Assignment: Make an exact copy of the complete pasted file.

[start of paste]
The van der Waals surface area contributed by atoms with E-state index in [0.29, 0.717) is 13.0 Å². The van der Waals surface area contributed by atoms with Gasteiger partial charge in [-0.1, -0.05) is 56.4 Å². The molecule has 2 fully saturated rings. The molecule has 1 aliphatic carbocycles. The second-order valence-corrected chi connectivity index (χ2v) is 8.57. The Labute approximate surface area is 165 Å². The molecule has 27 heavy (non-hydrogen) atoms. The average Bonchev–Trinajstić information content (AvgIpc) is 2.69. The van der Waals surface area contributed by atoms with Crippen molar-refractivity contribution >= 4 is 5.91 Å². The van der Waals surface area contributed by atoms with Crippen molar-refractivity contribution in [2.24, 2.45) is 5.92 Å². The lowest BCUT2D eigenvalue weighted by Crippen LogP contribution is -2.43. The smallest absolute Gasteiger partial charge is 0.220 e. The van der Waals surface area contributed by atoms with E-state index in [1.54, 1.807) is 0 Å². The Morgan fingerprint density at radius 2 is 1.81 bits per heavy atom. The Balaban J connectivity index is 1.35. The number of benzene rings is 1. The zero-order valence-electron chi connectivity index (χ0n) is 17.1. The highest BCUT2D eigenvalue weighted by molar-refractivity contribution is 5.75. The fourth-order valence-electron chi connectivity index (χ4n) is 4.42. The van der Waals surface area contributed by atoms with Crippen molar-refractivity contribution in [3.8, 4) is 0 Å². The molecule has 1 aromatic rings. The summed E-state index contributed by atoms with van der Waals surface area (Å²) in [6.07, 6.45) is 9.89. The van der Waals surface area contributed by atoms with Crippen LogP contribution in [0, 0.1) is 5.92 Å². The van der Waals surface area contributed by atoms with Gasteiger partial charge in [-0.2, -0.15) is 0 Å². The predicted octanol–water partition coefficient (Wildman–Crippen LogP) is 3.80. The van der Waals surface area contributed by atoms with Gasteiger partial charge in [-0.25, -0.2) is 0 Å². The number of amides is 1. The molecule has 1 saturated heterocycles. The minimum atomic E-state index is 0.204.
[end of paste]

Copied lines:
The van der Waals surface area contributed by atoms with E-state index in [0.29, 0.717) is 13.0 Å². The van der Waals surface area contributed by atoms with Gasteiger partial charge in [-0.1, -0.05) is 56.4 Å². The molecule has 2 fully saturated rings. The molecule has 1 aliphatic carbocycles. The second-order valence-corrected chi connectivity index (χ2v) is 8.57. The Labute approximate surface area is 165 Å². The molecule has 27 heavy (non-hydrogen) atoms. The average Bonchev–Trinajstić information content (AvgIpc) is 2.69. The van der Waals surface area contributed by atoms with Crippen molar-refractivity contribution >= 4 is 5.91 Å². The van der Waals surface area contributed by atoms with Crippen molar-refractivity contribution in [2.24, 2.45) is 5.92 Å². The lowest BCUT2D eigenvalue weighted by Crippen LogP contribution is -2.43. The smallest absolute Gasteiger partial charge is 0.220 e. The van der Waals surface area contributed by atoms with E-state index in [1.54, 1.807) is 0 Å². The Morgan fingerprint density at radius 2 is 1.81 bits per heavy atom. The Balaban J connectivity index is 1.35. The number of benzene rings is 1. The zero-order valence-electron chi connectivity index (χ0n) is 17.1. The highest BCUT2D eigenvalue weighted by molar-refractivity contribution is 5.75. The fourth-order valence-electron chi connectivity index (χ4n) is 4.42. The van der Waals surface area contributed by atoms with Crippen molar-refractivity contribution in [3.8, 4) is 0 Å². The molecule has 1 aromatic rings. The summed E-state index contributed by atoms with van der Waals surface area (Å²) in [6.07, 6.45) is 9.89. The van der Waals surface area contributed by atoms with Crippen LogP contribution in [0, 0.1) is 5.92 Å². The van der Waals surface area contributed by atoms with Gasteiger partial charge in [-0.2, -0.15) is 0 Å². The predicted octanol–water partition coefficient (Wildman–Crippen LogP) is 3.80. The van der Waals surface area contributed by atoms with Gasteiger partial charge in [-0.25, -0.2) is 0 Å². The number of amides is 1. The molecule has 1 saturated heterocycles. The minimum atomic E-state index is 0.204.